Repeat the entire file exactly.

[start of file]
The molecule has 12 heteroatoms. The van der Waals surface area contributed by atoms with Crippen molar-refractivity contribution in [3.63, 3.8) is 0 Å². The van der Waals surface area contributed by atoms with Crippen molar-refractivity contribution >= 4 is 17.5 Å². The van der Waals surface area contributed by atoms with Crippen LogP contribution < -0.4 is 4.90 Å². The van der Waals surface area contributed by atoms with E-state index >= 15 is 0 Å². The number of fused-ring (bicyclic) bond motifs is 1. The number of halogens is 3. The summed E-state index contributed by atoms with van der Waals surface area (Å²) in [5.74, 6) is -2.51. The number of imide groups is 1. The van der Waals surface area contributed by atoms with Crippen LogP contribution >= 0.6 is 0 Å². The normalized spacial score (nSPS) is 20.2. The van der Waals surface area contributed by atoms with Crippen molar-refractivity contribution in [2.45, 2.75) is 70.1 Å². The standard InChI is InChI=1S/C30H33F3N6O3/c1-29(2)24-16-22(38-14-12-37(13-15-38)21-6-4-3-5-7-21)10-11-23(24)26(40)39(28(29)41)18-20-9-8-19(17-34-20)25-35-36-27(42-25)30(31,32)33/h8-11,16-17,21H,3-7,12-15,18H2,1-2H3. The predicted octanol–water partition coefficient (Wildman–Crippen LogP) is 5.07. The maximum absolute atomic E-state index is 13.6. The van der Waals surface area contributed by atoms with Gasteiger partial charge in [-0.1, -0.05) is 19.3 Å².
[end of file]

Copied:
The molecule has 12 heteroatoms. The van der Waals surface area contributed by atoms with Crippen molar-refractivity contribution in [3.63, 3.8) is 0 Å². The van der Waals surface area contributed by atoms with Crippen molar-refractivity contribution >= 4 is 17.5 Å². The van der Waals surface area contributed by atoms with Crippen LogP contribution < -0.4 is 4.90 Å². The van der Waals surface area contributed by atoms with E-state index >= 15 is 0 Å². The number of fused-ring (bicyclic) bond motifs is 1. The number of halogens is 3. The summed E-state index contributed by atoms with van der Waals surface area (Å²) in [5.74, 6) is -2.51. The number of imide groups is 1. The van der Waals surface area contributed by atoms with Crippen LogP contribution >= 0.6 is 0 Å². The normalized spacial score (nSPS) is 20.2. The van der Waals surface area contributed by atoms with Crippen molar-refractivity contribution in [2.45, 2.75) is 70.1 Å². The standard InChI is InChI=1S/C30H33F3N6O3/c1-29(2)24-16-22(38-14-12-37(13-15-38)21-6-4-3-5-7-21)10-11-23(24)26(40)39(28(29)41)18-20-9-8-19(17-34-20)25-35-36-27(42-25)30(31,32)33/h8-11,16-17,21H,3-7,12-15,18H2,1-2H3. The predicted octanol–water partition coefficient (Wildman–Crippen LogP) is 5.07. The maximum absolute atomic E-state index is 13.6. The van der Waals surface area contributed by atoms with Gasteiger partial charge in [-0.1, -0.05) is 19.3 Å².